Ken Levine knows all about ’em – having learned the hard way, you betcha:
by Ken Levine
Everyone has to start somewhere. For me and my writing partner, David Isaacs our first paid writing assignment was for an episode of THE JEFFERSONS. Prior to that we had been writing spec scripts, schlepping down to the Writers Guild to register them for protection, and then we peddled them to anyone who would read them.
Our spec MARY TYLER MOORE SHOW (which had already been rejected by THE MARY TYLER MOORE SHOW and RHODA) found its way into the hands of Gordon Mitchell, one of the story editors of THE JEFFERSONS. He liked it well enough to invite us to come in and pitch story ideas for the show. One hit the mark and we got the assignment.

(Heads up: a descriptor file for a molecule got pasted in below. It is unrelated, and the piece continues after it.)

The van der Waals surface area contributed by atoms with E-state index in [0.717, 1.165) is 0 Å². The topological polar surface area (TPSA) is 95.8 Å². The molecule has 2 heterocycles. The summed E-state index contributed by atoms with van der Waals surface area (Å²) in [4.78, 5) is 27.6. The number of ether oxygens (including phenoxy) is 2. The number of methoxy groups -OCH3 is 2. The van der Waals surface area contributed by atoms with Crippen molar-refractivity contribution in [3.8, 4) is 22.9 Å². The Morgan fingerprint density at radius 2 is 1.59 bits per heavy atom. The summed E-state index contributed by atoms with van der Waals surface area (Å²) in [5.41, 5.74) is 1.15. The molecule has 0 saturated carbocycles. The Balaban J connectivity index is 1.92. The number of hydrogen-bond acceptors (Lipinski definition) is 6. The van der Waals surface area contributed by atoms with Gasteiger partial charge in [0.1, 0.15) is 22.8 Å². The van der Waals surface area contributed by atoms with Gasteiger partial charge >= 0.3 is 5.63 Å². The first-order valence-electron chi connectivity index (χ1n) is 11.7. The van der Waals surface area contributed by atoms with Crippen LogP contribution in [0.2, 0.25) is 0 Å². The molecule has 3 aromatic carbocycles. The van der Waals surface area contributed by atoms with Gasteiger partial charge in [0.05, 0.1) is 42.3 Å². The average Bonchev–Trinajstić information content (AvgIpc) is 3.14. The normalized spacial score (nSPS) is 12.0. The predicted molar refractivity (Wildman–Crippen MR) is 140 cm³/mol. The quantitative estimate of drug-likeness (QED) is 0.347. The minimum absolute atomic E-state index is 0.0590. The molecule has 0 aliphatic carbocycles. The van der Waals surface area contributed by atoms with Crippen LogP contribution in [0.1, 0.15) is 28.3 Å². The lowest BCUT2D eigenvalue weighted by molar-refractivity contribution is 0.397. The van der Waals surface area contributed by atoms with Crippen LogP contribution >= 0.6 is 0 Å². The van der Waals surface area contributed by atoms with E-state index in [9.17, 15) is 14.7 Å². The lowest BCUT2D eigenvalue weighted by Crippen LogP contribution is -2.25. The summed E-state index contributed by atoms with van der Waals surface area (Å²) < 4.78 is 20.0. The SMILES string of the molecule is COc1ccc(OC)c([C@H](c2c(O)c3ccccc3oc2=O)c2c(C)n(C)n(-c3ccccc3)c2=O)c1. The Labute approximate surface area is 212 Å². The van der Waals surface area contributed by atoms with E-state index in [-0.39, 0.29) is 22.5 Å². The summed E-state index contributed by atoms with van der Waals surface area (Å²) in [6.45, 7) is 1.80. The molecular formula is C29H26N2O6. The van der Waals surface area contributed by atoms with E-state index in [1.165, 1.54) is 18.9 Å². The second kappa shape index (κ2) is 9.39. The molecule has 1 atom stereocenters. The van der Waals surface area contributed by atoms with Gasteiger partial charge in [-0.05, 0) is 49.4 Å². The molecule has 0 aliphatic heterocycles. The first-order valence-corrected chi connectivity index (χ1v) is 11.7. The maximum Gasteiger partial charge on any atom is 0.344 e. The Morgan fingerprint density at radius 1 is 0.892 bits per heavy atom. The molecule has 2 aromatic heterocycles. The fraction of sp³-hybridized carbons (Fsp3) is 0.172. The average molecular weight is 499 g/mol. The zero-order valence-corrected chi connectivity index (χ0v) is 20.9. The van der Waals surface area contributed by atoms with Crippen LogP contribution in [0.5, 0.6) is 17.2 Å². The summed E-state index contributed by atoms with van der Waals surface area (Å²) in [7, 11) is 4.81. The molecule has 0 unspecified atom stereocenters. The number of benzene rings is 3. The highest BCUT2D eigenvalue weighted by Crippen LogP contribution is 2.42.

Now came the hard part. Not the writing – but covering the fact that we were both utterly clueless of the process.
Step one was breaking the story. We met with Gordon and his partner, Lloyd Turner and worked out the beats of the story. Gordon then asked how long we needed to write the outline?
The outline? You have to write an outline?
I didn’t say that, but that’s what I was thinking. David and I wrote outlines for ourselves but they were usually handwritten scribbles on a couple pieces of notebook paper. I didn’t think that’s what he meant.
So we were on the spot. We didn’t want to say a week and have them say, “A week? It should take you two days.” Or we say two days and they say, “What? You’re just going to dash it off? It should take a month.”